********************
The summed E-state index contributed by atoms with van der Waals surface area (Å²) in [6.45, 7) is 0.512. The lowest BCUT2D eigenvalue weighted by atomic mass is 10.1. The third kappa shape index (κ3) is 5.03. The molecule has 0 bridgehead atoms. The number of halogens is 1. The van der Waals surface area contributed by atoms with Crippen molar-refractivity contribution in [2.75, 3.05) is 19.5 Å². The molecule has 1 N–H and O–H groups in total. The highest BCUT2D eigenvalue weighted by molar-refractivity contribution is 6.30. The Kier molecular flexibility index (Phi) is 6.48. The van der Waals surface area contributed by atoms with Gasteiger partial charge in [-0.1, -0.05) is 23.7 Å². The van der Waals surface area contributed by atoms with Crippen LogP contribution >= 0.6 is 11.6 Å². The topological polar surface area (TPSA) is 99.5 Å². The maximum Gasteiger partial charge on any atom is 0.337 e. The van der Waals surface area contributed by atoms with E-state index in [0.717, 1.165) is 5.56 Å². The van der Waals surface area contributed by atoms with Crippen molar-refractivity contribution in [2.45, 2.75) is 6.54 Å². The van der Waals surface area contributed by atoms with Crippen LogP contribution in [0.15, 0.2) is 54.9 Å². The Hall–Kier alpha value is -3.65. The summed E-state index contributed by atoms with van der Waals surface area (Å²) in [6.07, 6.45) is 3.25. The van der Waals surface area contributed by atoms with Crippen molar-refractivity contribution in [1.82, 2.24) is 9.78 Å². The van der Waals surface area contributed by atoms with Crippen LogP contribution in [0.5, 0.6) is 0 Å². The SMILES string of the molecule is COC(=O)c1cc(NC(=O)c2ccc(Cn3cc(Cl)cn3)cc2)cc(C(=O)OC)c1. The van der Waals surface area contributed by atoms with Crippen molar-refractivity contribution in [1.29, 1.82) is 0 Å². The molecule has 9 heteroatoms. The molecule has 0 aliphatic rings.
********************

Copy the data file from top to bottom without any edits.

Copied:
The summed E-state index contributed by atoms with van der Waals surface area (Å²) in [6.45, 7) is 0.512. The lowest BCUT2D eigenvalue weighted by atomic mass is 10.1. The third kappa shape index (κ3) is 5.03. The molecule has 0 bridgehead atoms. The number of halogens is 1. The van der Waals surface area contributed by atoms with Crippen molar-refractivity contribution in [2.75, 3.05) is 19.5 Å². The molecule has 1 N–H and O–H groups in total. The highest BCUT2D eigenvalue weighted by molar-refractivity contribution is 6.30. The Kier molecular flexibility index (Phi) is 6.48. The van der Waals surface area contributed by atoms with Gasteiger partial charge in [-0.1, -0.05) is 23.7 Å². The van der Waals surface area contributed by atoms with Crippen LogP contribution >= 0.6 is 11.6 Å². The topological polar surface area (TPSA) is 99.5 Å². The maximum Gasteiger partial charge on any atom is 0.337 e. The van der Waals surface area contributed by atoms with E-state index in [0.717, 1.165) is 5.56 Å². The van der Waals surface area contributed by atoms with Crippen molar-refractivity contribution in [2.45, 2.75) is 6.54 Å². The van der Waals surface area contributed by atoms with Crippen LogP contribution in [0.15, 0.2) is 54.9 Å². The Hall–Kier alpha value is -3.65. The summed E-state index contributed by atoms with van der Waals surface area (Å²) in [6.07, 6.45) is 3.25. The van der Waals surface area contributed by atoms with Crippen molar-refractivity contribution in [1.82, 2.24) is 9.78 Å². The van der Waals surface area contributed by atoms with Crippen LogP contribution in [0.5, 0.6) is 0 Å². The SMILES string of the molecule is COC(=O)c1cc(NC(=O)c2ccc(Cn3cc(Cl)cn3)cc2)cc(C(=O)OC)c1. The van der Waals surface area contributed by atoms with Crippen molar-refractivity contribution in [1.29, 1.82) is 0 Å². The molecule has 9 heteroatoms. The molecule has 0 aliphatic rings.